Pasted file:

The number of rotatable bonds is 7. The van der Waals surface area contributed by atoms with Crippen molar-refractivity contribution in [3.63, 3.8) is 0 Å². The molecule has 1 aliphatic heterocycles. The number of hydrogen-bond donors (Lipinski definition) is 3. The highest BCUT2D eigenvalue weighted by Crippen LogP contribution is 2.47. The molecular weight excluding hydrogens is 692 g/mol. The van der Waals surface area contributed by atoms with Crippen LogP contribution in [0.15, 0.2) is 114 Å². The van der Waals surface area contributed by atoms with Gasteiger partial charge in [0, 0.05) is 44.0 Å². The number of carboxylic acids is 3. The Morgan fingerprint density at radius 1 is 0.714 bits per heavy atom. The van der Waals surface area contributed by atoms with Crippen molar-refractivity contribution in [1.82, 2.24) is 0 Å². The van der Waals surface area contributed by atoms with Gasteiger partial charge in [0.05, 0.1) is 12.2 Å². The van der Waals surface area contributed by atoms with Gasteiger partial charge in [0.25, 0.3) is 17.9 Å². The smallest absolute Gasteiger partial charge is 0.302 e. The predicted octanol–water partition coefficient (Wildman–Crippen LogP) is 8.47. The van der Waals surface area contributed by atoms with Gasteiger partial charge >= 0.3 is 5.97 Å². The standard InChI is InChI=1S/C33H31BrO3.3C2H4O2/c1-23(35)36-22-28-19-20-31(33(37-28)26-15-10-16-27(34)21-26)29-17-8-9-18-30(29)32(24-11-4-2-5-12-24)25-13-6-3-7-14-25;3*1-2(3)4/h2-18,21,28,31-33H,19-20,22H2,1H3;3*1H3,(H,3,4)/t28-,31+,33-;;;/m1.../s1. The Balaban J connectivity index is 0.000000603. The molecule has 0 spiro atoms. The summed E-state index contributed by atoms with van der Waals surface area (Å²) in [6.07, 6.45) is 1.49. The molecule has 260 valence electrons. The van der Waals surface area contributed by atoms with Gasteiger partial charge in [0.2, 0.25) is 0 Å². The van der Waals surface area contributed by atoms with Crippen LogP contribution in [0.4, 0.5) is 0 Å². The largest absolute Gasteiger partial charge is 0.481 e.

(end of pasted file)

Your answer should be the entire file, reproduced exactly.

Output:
The number of rotatable bonds is 7. The van der Waals surface area contributed by atoms with Crippen molar-refractivity contribution in [3.63, 3.8) is 0 Å². The molecule has 1 aliphatic heterocycles. The number of hydrogen-bond donors (Lipinski definition) is 3. The highest BCUT2D eigenvalue weighted by Crippen LogP contribution is 2.47. The molecular weight excluding hydrogens is 692 g/mol. The van der Waals surface area contributed by atoms with Crippen LogP contribution in [0.15, 0.2) is 114 Å². The van der Waals surface area contributed by atoms with Gasteiger partial charge in [0, 0.05) is 44.0 Å². The number of carboxylic acids is 3. The Morgan fingerprint density at radius 1 is 0.714 bits per heavy atom. The van der Waals surface area contributed by atoms with Crippen molar-refractivity contribution in [1.82, 2.24) is 0 Å². The van der Waals surface area contributed by atoms with Gasteiger partial charge in [0.05, 0.1) is 12.2 Å². The van der Waals surface area contributed by atoms with Gasteiger partial charge in [0.25, 0.3) is 17.9 Å². The smallest absolute Gasteiger partial charge is 0.302 e. The predicted octanol–water partition coefficient (Wildman–Crippen LogP) is 8.47. The van der Waals surface area contributed by atoms with Gasteiger partial charge >= 0.3 is 5.97 Å². The standard InChI is InChI=1S/C33H31BrO3.3C2H4O2/c1-23(35)36-22-28-19-20-31(33(37-28)26-15-10-16-27(34)21-26)29-17-8-9-18-30(29)32(24-11-4-2-5-12-24)25-13-6-3-7-14-25;3*1-2(3)4/h2-18,21,28,31-33H,19-20,22H2,1H3;3*1H3,(H,3,4)/t28-,31+,33-;;;/m1.../s1. The Balaban J connectivity index is 0.000000603. The molecule has 0 spiro atoms. The summed E-state index contributed by atoms with van der Waals surface area (Å²) in [6.07, 6.45) is 1.49. The molecule has 260 valence electrons. The van der Waals surface area contributed by atoms with Gasteiger partial charge in [0.2, 0.25) is 0 Å². The van der Waals surface area contributed by atoms with Crippen LogP contribution in [0.4, 0.5) is 0 Å². The largest absolute Gasteiger partial charge is 0.481 e.